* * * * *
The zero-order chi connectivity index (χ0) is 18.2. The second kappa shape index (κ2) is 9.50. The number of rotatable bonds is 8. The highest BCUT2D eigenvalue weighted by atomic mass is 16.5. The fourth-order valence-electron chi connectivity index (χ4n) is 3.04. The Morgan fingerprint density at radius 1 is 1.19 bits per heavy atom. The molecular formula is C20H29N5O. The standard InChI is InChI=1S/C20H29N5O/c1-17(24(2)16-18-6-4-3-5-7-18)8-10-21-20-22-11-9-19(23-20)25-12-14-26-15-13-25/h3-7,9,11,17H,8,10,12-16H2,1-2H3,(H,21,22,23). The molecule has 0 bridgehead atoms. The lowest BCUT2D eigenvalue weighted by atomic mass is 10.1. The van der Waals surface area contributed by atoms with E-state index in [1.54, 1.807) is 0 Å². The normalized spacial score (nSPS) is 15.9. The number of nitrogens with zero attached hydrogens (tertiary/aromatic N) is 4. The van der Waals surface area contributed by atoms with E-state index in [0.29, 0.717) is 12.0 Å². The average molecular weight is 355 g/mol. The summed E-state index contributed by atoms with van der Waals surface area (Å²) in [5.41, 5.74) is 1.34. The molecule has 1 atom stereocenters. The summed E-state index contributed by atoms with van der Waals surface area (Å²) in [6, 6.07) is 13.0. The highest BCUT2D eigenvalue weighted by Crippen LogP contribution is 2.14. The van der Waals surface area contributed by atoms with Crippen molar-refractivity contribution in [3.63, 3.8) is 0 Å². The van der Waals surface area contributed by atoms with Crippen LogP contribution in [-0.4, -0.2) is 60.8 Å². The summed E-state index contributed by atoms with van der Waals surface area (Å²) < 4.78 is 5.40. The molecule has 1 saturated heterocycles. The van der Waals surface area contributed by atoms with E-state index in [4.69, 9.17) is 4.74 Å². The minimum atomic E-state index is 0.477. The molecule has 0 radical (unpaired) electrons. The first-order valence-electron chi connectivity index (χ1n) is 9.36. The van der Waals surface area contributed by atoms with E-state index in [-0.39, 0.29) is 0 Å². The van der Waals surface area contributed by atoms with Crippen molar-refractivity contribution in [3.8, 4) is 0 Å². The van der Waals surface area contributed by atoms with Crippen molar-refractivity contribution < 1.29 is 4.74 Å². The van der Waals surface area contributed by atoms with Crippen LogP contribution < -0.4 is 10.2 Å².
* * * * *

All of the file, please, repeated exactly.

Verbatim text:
The zero-order chi connectivity index (χ0) is 18.2. The second kappa shape index (κ2) is 9.50. The number of rotatable bonds is 8. The highest BCUT2D eigenvalue weighted by atomic mass is 16.5. The fourth-order valence-electron chi connectivity index (χ4n) is 3.04. The Morgan fingerprint density at radius 1 is 1.19 bits per heavy atom. The molecular formula is C20H29N5O. The standard InChI is InChI=1S/C20H29N5O/c1-17(24(2)16-18-6-4-3-5-7-18)8-10-21-20-22-11-9-19(23-20)25-12-14-26-15-13-25/h3-7,9,11,17H,8,10,12-16H2,1-2H3,(H,21,22,23). The molecule has 0 bridgehead atoms. The lowest BCUT2D eigenvalue weighted by atomic mass is 10.1. The van der Waals surface area contributed by atoms with E-state index in [1.54, 1.807) is 0 Å². The normalized spacial score (nSPS) is 15.9. The number of nitrogens with zero attached hydrogens (tertiary/aromatic N) is 4. The van der Waals surface area contributed by atoms with E-state index in [0.29, 0.717) is 12.0 Å². The average molecular weight is 355 g/mol. The summed E-state index contributed by atoms with van der Waals surface area (Å²) in [5.41, 5.74) is 1.34. The molecule has 1 atom stereocenters. The summed E-state index contributed by atoms with van der Waals surface area (Å²) in [6, 6.07) is 13.0. The highest BCUT2D eigenvalue weighted by Crippen LogP contribution is 2.14. The van der Waals surface area contributed by atoms with Crippen molar-refractivity contribution in [3.63, 3.8) is 0 Å². The van der Waals surface area contributed by atoms with Crippen LogP contribution in [-0.4, -0.2) is 60.8 Å². The summed E-state index contributed by atoms with van der Waals surface area (Å²) < 4.78 is 5.40. The molecule has 1 saturated heterocycles. The van der Waals surface area contributed by atoms with E-state index in [4.69, 9.17) is 4.74 Å². The minimum atomic E-state index is 0.477. The molecule has 0 radical (unpaired) electrons. The first-order valence-electron chi connectivity index (χ1n) is 9.36. The van der Waals surface area contributed by atoms with E-state index in [-0.39, 0.29) is 0 Å². The van der Waals surface area contributed by atoms with Crippen molar-refractivity contribution in [3.8, 4) is 0 Å². The van der Waals surface area contributed by atoms with Crippen molar-refractivity contribution < 1.29 is 4.74 Å². The van der Waals surface area contributed by atoms with Crippen LogP contribution < -0.4 is 10.2 Å².